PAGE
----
By Nikki Bayley – a freelance writer for titles including The Guardian, Which?, and Canada’s 100 Best. You can read Nikki’s seasonal BC Wine 101 column in BC Living, and follow her on Instagram @NikkiBayley, where she posts way too many photos of her cute puppy, Teddy.
If you like to take the scenic route to the Okanagan, you’re likely familiar with the Crowsnest Highway which winds its way from Hope through the Fraser Valley, past the curves of the Similkameen River through the Kootenay Skyway before following the Elk River into Alberta. I’d always passed through the Similkameen en route to the soft sloping hills and placid lakes of the Okanagan… Until last year when I fell in love with a red cedar wood house just outside Keremeos which I bought in February. Now these dramatic peaks and swift-moving rivers of this region form my back yard, so what better way to uncover the secrets of my new ‘hood than with a BC Wine Country Explorer’s Pass?
Brand new this year, the pass is a thrifty way to make the most of your time in BC Wine Country by way of a handy app which you buy and download. It delivers 30 pre-paid tastings and deals such as free charcuterie plates and discounts on wine purchases which you redeem at your chosen winery by checking in on the app. I’ve always said that you can pick a Similkameen wine out of any line up thanks to their distinctive mineral-y taste, something complex like a wet stone, but thoroughly delicious – now’s the chance to refine my ability to know more about the taste and terroir of this mostly undiscovered region.
I started my tour by visiting two familiar friends: Clos du Soleil where a pass entitles you to a free tour and tasting (my tip: get two of everything you like here as one Fumé Blanc, or Célestiale is definitely not enough), and Orofino. I love the latter’s Cab Franc Pozza Vineyard rosé, a dry savoury super-easy sipper that comes in magnums (and proves that when it comes to showing up a BBQ with wine, size really does matter!) I asked co-owner Virginia what makes Similkameen wines taste so unique, “It’s the mineral content in the soil,” she says. “For instance, our Riesling is awesome thanks to calcium carbonate and the high acid that comes from the coolness of the nights.” Definitely something I’m coming to appreciate after the hot, dry days here on the cusp on the northern tip of the Sonoran Desert.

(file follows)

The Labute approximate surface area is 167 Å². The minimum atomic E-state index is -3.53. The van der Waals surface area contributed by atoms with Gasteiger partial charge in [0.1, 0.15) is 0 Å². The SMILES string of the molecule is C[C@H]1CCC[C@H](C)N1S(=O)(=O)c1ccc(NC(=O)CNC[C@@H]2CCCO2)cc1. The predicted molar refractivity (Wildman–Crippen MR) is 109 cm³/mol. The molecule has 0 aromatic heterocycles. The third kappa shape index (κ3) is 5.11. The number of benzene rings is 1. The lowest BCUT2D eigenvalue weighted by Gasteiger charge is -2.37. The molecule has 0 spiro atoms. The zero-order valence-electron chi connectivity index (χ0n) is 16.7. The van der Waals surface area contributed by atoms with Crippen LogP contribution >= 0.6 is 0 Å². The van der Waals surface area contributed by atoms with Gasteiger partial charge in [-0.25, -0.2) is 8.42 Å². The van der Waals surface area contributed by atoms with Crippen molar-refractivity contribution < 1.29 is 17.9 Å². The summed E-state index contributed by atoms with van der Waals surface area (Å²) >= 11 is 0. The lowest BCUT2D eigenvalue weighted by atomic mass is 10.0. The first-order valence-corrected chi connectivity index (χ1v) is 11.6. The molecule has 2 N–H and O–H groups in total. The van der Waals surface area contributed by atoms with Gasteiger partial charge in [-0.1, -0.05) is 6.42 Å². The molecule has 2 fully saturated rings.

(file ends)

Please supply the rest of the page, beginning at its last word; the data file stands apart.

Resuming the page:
A quick pit-stop at my favourite fruit stand (Keremeos is known as the fruit stand capital of Canada and more organic fruits and veggies are grown here than anywhere else in the country), Sanderson’s which also has a terrific Indian restaurant and sells the best veg samosas I’ve ever tried. Car packed with cherries, it’s on to the next winery, Eau Vivre Winery & Vineyards, newly owned by Sukh & Neetu Bajwa who took over in 2017. “We had no experience at all,” laughed Neetu, “It was my husband’s dream, I guess after a glass… or maybe a bottle of wine, I finally said yes.” Enthusiastic about their new life in the Similkameen with its friendly neighbours, delicious orchards and vineyards, I loved their new Cinq Blanc, a dangerously drinkable silky blend of five white grapes, and their fresh strawberry-ish Pinot Noir rosé.
Finally, I pop by Hugging Tree, a 100% family owned-and-operated winery that produces wine only from estate-grown grapes, with a focus on Bordeaux varieties. “There’s something potent in the grapes here,” grins ex-pro-snowboarder-turned-winemaker Bradley Makepeace as he poured me their current line-up. “They struggle for nutrients in this rocky soil which delivers bold expressions of flavour into our wines.” Sustainably farmed with an organic mindset I loved their bright crisp Viognier, and Moonchild Merlot packed with plum, vanilla and lush black cherry notes. Maybe open a bottle on the patio and enjoy overlooking the orchards and that stunning mountain view, or just keep exploring… a little further down the road is the heavenly Syrah of Vanessa Vineyards, or the bright crushable Chardonnay of Liber Farm and Winery. Maybe pop by Emmy’s Bakeshop in Keremeos for their specialty flavoured shortbread (the lavender is to die for!) or hike through the aromatic sagebrush high above the river to see the Keremeos Columns, formed thousands of years ago from cooled lava to form basalt columns standing an impressive 30 metres high. Or maybe find somewhere gorgeous to live, and like me, decide you want to stay forever…